‘All children make mistakes, but some of them have resources that help them stay on the right track. I had a safety net like that myself when I was young, but many of my classmates didn't. They ended up in jail, or got shot, even though they were every bit as intelligent as I was. So my question is, how can the educational system help that kind of at-risk young people? One way to find solutions is through experimentation. By combining Randomized Control Trials with ethnographic field research. I don't believe in keeping theory and practice separate from one another: you have to apply theory to real-world practice and vice-versa. Why does one thing work and where did that other thing go wrong? Why does something work in one place or context and not in another? Together with a team of quantitative researchers, I experiment with concrete solutions for concrete situations. Theories have to be predicated on the real world and must contribute to finding answers to societal issues.’

High-dosage tutoring

‘My thesis is about the lower layers of society and secondary education in Amsterdam and New York City. Despite all the major differences between the countries, the poorest groups in these two cities have a lot in common: intergenerational poverty and the lack of a safety net for the children's benefit. Together with the UvA, we've developed SEPP: the Scalable Education Programs Partnership. This partnership is intended to explore interventions that could potentially lead to a breakthrough, using methods including educational programs for underprivileged pupils. We experimented with “high-dosage tutoring” as well, in which two kids receive an extra hour of maths help from a tutor each day. Many preparatory secondary vocational education (VMBO) pupils fail to attain the 1F level – the scholastic level they should have been at when they finished elementary school. VMBO pupils who took part in the tutoring programme for five months, on the other hand, were shown to have made up for 71% of their deficit relative to the 1F level in that time. Pupils in the control group, who did not receive tutoring, reduced their deficit by only 17% on average. And these aren't some kind of vague subjective results: they're empirically substantiated facts. We can build on these results as we continue to search for a breakthrough to benefit vulnerable children, families, schools and neighbourhoods.’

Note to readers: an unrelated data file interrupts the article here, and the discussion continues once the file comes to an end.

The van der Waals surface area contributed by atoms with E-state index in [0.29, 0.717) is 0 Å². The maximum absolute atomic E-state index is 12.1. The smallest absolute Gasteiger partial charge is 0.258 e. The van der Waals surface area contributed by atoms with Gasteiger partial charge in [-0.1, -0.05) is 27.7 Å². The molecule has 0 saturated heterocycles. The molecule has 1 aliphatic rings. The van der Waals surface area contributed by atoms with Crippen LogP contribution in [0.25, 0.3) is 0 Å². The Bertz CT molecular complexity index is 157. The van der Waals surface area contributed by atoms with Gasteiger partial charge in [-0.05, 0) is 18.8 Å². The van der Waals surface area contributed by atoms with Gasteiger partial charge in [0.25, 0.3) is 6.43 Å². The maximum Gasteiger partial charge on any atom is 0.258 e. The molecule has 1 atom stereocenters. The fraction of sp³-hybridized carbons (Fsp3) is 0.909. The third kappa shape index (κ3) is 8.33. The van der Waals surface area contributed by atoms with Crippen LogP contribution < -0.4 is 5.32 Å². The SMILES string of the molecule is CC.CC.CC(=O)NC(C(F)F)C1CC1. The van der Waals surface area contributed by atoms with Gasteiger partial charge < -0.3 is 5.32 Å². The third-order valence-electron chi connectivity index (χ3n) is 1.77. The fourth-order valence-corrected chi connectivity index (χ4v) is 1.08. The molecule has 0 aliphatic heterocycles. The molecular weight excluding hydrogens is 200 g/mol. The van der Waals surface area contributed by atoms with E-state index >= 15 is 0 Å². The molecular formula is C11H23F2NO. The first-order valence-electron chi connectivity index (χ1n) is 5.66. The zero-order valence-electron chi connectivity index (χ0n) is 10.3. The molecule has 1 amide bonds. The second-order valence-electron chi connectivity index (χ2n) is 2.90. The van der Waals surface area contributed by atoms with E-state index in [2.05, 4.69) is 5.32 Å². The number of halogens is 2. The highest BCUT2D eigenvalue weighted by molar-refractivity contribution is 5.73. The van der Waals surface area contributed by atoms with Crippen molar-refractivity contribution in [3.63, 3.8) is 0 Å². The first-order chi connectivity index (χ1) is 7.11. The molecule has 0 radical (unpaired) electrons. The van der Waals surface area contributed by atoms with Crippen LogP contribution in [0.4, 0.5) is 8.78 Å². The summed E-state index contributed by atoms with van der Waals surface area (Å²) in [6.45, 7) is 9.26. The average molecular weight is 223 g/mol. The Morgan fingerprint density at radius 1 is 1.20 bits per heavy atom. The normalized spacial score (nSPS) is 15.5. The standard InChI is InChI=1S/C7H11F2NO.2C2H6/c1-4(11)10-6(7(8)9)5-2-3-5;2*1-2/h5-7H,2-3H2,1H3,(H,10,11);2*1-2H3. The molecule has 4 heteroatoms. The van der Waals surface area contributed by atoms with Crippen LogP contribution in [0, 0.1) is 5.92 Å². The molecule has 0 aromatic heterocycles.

The UvA has an amazing network


‘The UvA has an amazing network that includes aldermen, alumni, and the Amsterdam University Fund. Once you're on their radar and doing work that they want to encourage, the UvA can offer you a lot of assistance and new contacts. The UvA has a well-established reputation within the scientific community, too; we have some real big-shots here on campus. That helps when you're trying to establish connections with other research teams. I've been visiting the Netherlands regularly since I was a kid, and I studied at the UvA in the third year of my programme. When I was offered a position as a research assistant here, I knew I'd end up staying. I too have built up a network here.’

The Netherlands

‘My stepfather was Dutch. I visited here as a child to meet his family and immediately thought, what fool would ever stay in the US if he had the choice? The Netherlands has major problems of its own, but they're not even close to those facing the United States. Things are infinitely more civilised here, much less violent. Even before I spoke Dutch, I felt more like a European, more Dutch than American. Of course there are certain aspects of the US that I miss, and it's a privilege to have even made this journey. But here in the Netherlands is where I feel at home.’